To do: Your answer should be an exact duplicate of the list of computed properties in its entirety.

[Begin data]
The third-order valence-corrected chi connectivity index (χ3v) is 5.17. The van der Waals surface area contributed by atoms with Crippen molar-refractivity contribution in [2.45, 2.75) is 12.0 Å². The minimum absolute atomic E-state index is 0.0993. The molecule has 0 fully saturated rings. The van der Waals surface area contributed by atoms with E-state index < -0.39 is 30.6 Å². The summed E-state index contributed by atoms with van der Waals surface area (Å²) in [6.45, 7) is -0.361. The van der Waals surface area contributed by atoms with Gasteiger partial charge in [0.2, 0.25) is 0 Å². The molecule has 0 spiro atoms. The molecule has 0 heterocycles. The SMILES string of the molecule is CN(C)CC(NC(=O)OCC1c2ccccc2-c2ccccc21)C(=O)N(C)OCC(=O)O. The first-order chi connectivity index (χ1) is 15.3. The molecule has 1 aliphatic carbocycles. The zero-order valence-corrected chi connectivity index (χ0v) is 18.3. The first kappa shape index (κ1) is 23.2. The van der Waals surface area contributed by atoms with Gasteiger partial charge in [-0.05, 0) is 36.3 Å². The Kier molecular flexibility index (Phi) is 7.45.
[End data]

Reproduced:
The third-order valence-corrected chi connectivity index (χ3v) is 5.17. The van der Waals surface area contributed by atoms with Crippen molar-refractivity contribution in [2.45, 2.75) is 12.0 Å². The minimum absolute atomic E-state index is 0.0993. The molecule has 0 fully saturated rings. The van der Waals surface area contributed by atoms with E-state index < -0.39 is 30.6 Å². The summed E-state index contributed by atoms with van der Waals surface area (Å²) in [6.45, 7) is -0.361. The van der Waals surface area contributed by atoms with Gasteiger partial charge in [0.2, 0.25) is 0 Å². The molecule has 0 spiro atoms. The molecule has 0 heterocycles. The SMILES string of the molecule is CN(C)CC(NC(=O)OCC1c2ccccc2-c2ccccc21)C(=O)N(C)OCC(=O)O. The first-order chi connectivity index (χ1) is 15.3. The molecule has 1 aliphatic carbocycles. The zero-order valence-corrected chi connectivity index (χ0v) is 18.3. The first kappa shape index (κ1) is 23.2. The van der Waals surface area contributed by atoms with Gasteiger partial charge in [-0.05, 0) is 36.3 Å². The Kier molecular flexibility index (Phi) is 7.45.